Contrary to all the hyperbole in the media, there is no evidence that Commissioner Nicastro has violated any laws or state regulations. Dark innuendoes like questionable behind the scenes maneuvering, rushed bidding process, suggestions of a conspiracy are aimed at discrediting the change agent. The commissioner is required by a new state law to take control of the failing districts and fix them. To do otherwise would be counter to her role. Making a mountain out of the molehill of the contracting process is an attempt to head off change that may benefit our students.

Dr. Nicastro has talked about her plans in increasingly specific terms since last spring. The fact that she didn’t hire the cheapest consulting group, didn’t consult with the unions or the media every step of the way, and is opposed by a few legislators doesn’t bother us. (One of the small group of legislators signing the letter demanding her resignation is the former president of the teachers union.) She used privately donated money, not state funds, to hire, in her judgment, the best consultant. That should be good news. To hire any group that she didn’t think would be successful would be foolish. The fact that the commissioner is ruffling a few feathers in a system that has been stagnant for decades is even better news.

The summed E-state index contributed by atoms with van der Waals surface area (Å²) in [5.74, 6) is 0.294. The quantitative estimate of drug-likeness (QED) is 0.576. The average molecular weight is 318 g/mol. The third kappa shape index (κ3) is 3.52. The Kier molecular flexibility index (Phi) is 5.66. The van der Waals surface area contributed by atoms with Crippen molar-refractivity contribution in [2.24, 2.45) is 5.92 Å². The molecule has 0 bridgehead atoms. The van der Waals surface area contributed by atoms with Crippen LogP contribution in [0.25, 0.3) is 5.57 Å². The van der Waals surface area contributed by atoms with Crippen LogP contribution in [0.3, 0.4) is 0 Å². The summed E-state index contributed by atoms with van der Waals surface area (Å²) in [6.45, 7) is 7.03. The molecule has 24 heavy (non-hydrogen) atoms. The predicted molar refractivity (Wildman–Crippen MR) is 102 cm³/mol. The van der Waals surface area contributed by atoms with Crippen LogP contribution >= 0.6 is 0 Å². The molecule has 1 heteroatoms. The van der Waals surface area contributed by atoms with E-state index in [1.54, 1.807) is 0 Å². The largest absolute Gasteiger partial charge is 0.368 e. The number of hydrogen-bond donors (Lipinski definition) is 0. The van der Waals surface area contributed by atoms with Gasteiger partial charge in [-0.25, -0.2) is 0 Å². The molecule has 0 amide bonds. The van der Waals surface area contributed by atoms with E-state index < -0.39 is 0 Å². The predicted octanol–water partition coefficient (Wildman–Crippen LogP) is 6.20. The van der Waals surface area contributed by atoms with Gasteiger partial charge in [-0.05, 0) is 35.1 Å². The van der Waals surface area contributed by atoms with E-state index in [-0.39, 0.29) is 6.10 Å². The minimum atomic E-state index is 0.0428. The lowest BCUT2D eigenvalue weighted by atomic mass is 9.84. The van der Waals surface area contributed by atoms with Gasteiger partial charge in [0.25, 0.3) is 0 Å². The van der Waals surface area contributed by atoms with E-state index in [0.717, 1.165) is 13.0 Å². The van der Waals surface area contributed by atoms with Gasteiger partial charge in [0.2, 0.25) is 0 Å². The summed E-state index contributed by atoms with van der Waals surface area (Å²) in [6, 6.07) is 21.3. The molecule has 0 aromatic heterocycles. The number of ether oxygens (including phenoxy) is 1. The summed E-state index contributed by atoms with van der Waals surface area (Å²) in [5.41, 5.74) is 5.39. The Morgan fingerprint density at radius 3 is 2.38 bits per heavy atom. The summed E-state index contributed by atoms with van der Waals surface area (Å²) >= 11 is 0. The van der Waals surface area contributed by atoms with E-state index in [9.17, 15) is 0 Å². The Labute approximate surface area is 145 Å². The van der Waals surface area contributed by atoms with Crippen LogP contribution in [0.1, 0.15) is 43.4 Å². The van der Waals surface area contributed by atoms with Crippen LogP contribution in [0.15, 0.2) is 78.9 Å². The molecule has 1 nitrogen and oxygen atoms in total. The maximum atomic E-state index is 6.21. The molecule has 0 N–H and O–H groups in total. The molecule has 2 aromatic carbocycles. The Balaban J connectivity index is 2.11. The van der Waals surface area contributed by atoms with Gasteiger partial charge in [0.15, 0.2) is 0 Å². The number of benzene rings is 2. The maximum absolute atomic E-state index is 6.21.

The KC Public Schools spends far more annually in taxpayer dollars on lobbyists and public relations activities than was spent on the turnaround consultants, and without public discussion. This money is for protecting the system and its members, not for educational change.

The recent Missouri Supreme Court decision that affirms students’ right to transfer from unaccredited school districts to accredited districts introduces a new set of issues. There is pressure from the media, the Kansas City district and surrounding districts for the State Board of Education to grant provisional accreditation to Kansas City to avoid student transfers and the resulting challenges. We endorse the views of many we have talked with. “If the students have an opportunity for a better education in a successful district, why shouldn’t they be able to pursue it?” We agree and support the commissioner in upholding educational standards rather than caving in to political expediencies.